That fat man in a red suit has more than presents. He has a backstory that will make you go hoho… hain?
What You Know: Santa Claus was born in America.
What You Don’t: The character has evolved from the 4th century Saint Nicholas, a bishop in what is now Turkey. He performed several miracles for children and had his feast day on December 6. When Pope Julius I fixed the date for the birth of Christ as December 25, the public sort of combined both holidays. Families with children would leave goodies in their homes to greet his spirit. In Holland, they called him Sinter Klaas, which in America eventually got corrupted to Santa Claus.
What You Know: He’s always been a fat, happy fellow, in a white-trimmed red suit, ruddy cheeked and a bit… curvy.
What You Don’t: Until 1931, Santa had been portrayed as a tall, gaunt man, a spooky-looking elf and everything in between. He wore robes and even animal skin.
What You Know: There’s some connection to Coca-Cola.
What You Don’t: The modern-day avatar comes from Coca-Cola’s Christmas ad from 1930, depicting him in a crowded department store, drinking the soda. The ads ran in popular magazines. The figure seemed warm, friendly, pleasantly plump and human, and of course, dressed in red. Coke ads would later show him reading letters from kids, visiting homes, delivering toys, raiding fridges for snacks and of course, chugging cola.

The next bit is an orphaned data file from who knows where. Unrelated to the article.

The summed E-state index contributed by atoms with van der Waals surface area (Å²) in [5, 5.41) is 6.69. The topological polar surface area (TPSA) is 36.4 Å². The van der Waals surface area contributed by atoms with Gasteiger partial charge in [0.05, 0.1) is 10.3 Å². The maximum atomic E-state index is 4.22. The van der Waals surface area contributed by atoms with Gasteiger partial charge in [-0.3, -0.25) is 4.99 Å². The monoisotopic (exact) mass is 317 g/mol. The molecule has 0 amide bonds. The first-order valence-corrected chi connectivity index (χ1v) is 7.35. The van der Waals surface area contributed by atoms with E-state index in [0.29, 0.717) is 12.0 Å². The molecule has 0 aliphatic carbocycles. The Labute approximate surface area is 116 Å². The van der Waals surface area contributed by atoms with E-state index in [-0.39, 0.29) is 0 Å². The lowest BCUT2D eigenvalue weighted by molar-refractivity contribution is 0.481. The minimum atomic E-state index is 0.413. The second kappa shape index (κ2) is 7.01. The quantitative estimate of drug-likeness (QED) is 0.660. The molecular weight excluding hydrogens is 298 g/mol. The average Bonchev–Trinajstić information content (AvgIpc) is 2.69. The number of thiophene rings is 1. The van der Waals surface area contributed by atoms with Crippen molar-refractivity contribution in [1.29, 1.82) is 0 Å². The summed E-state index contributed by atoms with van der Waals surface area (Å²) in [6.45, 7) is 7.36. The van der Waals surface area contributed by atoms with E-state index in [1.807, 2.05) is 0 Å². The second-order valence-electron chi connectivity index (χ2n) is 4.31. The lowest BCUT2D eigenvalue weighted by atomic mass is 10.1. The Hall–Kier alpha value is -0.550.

What You Know: Santa has a fleet of reindeer, elf helpers and enters homes through chimneys.
What You Don’t: It’s all drawn from Clement Moore’s 1822 poem, A Visit from St Nicholas. The poem draws from European, Scandinavian and old American lore and pretty much mixes them all up to rhyme.
What You Know: Everyone loves Santa.
What You Don’t: The Russians didn’t. When the Soviet Union was formed, the communists abolished Christmas. Santa’s local counterpart, Grandfather Frost, was resurrected only in the 1930s (in a blue coat, as a New Year gift-giver), when Stalin needed public support. Even today, the Czech Republic, the Netherlands, Austria, and Latin America see Santa as a threat to local gifting customs and avoid the American depiction.
What You Know: Santa Claus is not real.
What You Don’t: He is totally real! In the very real city of North Pole in Alaska, USA, a very real man named Santa Claus was elected to the city council this year. Locals says he’s a jolly old fellow.
From HT Brunch, December 20
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